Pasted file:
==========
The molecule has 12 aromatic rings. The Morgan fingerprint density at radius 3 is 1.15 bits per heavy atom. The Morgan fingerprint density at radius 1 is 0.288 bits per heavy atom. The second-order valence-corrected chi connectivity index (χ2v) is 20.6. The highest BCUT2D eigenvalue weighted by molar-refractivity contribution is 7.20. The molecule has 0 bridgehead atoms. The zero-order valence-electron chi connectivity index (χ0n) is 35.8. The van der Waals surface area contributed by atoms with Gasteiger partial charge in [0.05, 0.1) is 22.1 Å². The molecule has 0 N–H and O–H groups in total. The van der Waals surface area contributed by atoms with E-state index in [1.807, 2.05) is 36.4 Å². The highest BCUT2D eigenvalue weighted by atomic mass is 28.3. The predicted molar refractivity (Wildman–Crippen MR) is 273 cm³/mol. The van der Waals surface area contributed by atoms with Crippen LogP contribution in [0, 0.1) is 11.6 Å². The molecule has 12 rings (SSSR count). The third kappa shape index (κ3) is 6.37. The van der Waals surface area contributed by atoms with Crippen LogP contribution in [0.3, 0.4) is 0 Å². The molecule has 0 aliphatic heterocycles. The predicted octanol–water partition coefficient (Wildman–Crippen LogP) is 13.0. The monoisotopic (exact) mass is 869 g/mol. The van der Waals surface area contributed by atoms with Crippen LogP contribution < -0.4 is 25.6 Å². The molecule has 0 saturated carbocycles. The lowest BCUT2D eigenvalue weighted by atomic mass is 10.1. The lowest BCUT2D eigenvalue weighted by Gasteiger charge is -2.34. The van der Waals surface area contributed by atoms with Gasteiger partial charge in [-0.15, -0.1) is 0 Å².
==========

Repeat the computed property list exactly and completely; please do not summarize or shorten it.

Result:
The molecule has 12 aromatic rings. The Morgan fingerprint density at radius 3 is 1.15 bits per heavy atom. The Morgan fingerprint density at radius 1 is 0.288 bits per heavy atom. The second-order valence-corrected chi connectivity index (χ2v) is 20.6. The highest BCUT2D eigenvalue weighted by molar-refractivity contribution is 7.20. The molecule has 0 bridgehead atoms. The zero-order valence-electron chi connectivity index (χ0n) is 35.8. The van der Waals surface area contributed by atoms with Gasteiger partial charge in [0.05, 0.1) is 22.1 Å². The molecule has 0 N–H and O–H groups in total. The van der Waals surface area contributed by atoms with E-state index in [1.807, 2.05) is 36.4 Å². The highest BCUT2D eigenvalue weighted by atomic mass is 28.3. The predicted molar refractivity (Wildman–Crippen MR) is 273 cm³/mol. The van der Waals surface area contributed by atoms with Crippen LogP contribution in [0, 0.1) is 11.6 Å². The molecule has 12 rings (SSSR count). The third kappa shape index (κ3) is 6.37. The van der Waals surface area contributed by atoms with Crippen LogP contribution in [0.3, 0.4) is 0 Å². The molecule has 0 aliphatic heterocycles. The predicted octanol–water partition coefficient (Wildman–Crippen LogP) is 13.0. The monoisotopic (exact) mass is 869 g/mol. The van der Waals surface area contributed by atoms with Crippen LogP contribution < -0.4 is 25.6 Å². The molecule has 0 saturated carbocycles. The lowest BCUT2D eigenvalue weighted by atomic mass is 10.1. The lowest BCUT2D eigenvalue weighted by Gasteiger charge is -2.34. The van der Waals surface area contributed by atoms with Gasteiger partial charge in [-0.15, -0.1) is 0 Å².